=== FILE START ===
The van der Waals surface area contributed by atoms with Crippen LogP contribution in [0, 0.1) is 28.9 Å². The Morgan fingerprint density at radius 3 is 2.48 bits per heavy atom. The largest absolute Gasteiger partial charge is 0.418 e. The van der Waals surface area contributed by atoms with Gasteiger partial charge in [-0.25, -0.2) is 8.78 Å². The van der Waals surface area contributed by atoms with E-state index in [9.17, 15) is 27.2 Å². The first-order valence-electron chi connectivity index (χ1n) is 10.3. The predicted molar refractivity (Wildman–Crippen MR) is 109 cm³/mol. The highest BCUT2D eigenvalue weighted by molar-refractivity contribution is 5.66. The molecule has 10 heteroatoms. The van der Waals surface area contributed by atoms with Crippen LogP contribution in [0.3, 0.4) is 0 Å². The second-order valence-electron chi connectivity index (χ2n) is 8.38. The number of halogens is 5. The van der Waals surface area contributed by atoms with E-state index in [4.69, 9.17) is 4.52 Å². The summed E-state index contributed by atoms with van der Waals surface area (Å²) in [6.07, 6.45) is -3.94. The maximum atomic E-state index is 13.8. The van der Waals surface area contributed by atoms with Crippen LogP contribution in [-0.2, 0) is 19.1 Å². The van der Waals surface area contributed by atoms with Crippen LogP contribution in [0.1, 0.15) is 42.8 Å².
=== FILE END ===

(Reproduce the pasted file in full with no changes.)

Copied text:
The van der Waals surface area contributed by atoms with Crippen LogP contribution in [0, 0.1) is 28.9 Å². The Morgan fingerprint density at radius 3 is 2.48 bits per heavy atom. The largest absolute Gasteiger partial charge is 0.418 e. The van der Waals surface area contributed by atoms with Gasteiger partial charge in [-0.25, -0.2) is 8.78 Å². The van der Waals surface area contributed by atoms with E-state index in [9.17, 15) is 27.2 Å². The first-order valence-electron chi connectivity index (χ1n) is 10.3. The predicted molar refractivity (Wildman–Crippen MR) is 109 cm³/mol. The highest BCUT2D eigenvalue weighted by molar-refractivity contribution is 5.66. The molecule has 10 heteroatoms. The van der Waals surface area contributed by atoms with Crippen LogP contribution in [0.3, 0.4) is 0 Å². The second-order valence-electron chi connectivity index (χ2n) is 8.38. The number of halogens is 5. The van der Waals surface area contributed by atoms with E-state index in [4.69, 9.17) is 4.52 Å². The summed E-state index contributed by atoms with van der Waals surface area (Å²) in [6.07, 6.45) is -3.94. The maximum atomic E-state index is 13.8. The van der Waals surface area contributed by atoms with Crippen LogP contribution in [-0.2, 0) is 19.1 Å². The van der Waals surface area contributed by atoms with Crippen LogP contribution in [0.1, 0.15) is 42.8 Å².